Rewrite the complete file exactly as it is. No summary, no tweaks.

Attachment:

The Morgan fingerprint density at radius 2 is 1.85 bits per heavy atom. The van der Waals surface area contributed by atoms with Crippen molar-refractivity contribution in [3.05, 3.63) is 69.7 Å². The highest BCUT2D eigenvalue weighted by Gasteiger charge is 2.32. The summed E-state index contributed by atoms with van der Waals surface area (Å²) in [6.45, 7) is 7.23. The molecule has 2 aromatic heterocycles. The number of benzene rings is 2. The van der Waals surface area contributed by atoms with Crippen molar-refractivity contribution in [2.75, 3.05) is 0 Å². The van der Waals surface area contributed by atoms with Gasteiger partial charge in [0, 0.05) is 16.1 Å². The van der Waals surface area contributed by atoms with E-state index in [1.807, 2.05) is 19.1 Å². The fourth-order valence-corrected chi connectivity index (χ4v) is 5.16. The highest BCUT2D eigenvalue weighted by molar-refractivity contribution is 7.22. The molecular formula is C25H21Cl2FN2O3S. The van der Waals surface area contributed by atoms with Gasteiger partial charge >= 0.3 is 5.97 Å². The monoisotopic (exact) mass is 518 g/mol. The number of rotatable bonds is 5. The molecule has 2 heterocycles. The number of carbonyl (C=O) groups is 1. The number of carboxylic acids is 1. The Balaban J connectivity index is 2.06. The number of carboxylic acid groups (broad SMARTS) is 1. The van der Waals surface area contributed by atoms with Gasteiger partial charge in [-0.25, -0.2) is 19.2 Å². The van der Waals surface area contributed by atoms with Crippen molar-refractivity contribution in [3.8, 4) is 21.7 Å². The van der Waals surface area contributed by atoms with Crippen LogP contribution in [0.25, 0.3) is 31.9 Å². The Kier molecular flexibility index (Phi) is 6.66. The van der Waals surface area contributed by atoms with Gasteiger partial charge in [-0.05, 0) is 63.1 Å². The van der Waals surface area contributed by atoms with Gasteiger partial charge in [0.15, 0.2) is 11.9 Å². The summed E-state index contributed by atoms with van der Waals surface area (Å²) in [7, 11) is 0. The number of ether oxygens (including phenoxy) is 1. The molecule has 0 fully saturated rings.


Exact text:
The Morgan fingerprint density at radius 2 is 1.85 bits per heavy atom. The van der Waals surface area contributed by atoms with Crippen molar-refractivity contribution in [3.05, 3.63) is 69.7 Å². The highest BCUT2D eigenvalue weighted by Gasteiger charge is 2.32. The summed E-state index contributed by atoms with van der Waals surface area (Å²) in [6.45, 7) is 7.23. The molecule has 2 aromatic heterocycles. The number of benzene rings is 2. The van der Waals surface area contributed by atoms with Crippen molar-refractivity contribution in [2.75, 3.05) is 0 Å². The van der Waals surface area contributed by atoms with Gasteiger partial charge in [0, 0.05) is 16.1 Å². The van der Waals surface area contributed by atoms with E-state index in [1.807, 2.05) is 19.1 Å². The fourth-order valence-corrected chi connectivity index (χ4v) is 5.16. The highest BCUT2D eigenvalue weighted by molar-refractivity contribution is 7.22. The molecular formula is C25H21Cl2FN2O3S. The van der Waals surface area contributed by atoms with Gasteiger partial charge >= 0.3 is 5.97 Å². The monoisotopic (exact) mass is 518 g/mol. The number of rotatable bonds is 5. The molecule has 2 heterocycles. The number of carbonyl (C=O) groups is 1. The number of carboxylic acids is 1. The Balaban J connectivity index is 2.06. The number of carboxylic acid groups (broad SMARTS) is 1. The van der Waals surface area contributed by atoms with Gasteiger partial charge in [-0.25, -0.2) is 19.2 Å². The van der Waals surface area contributed by atoms with Crippen molar-refractivity contribution in [3.8, 4) is 21.7 Å². The van der Waals surface area contributed by atoms with Crippen LogP contribution in [0.25, 0.3) is 31.9 Å². The Kier molecular flexibility index (Phi) is 6.66. The van der Waals surface area contributed by atoms with Gasteiger partial charge in [-0.05, 0) is 63.1 Å². The van der Waals surface area contributed by atoms with Gasteiger partial charge in [0.15, 0.2) is 11.9 Å². The summed E-state index contributed by atoms with van der Waals surface area (Å²) in [7, 11) is 0. The number of ether oxygens (including phenoxy) is 1. The molecule has 0 fully saturated rings.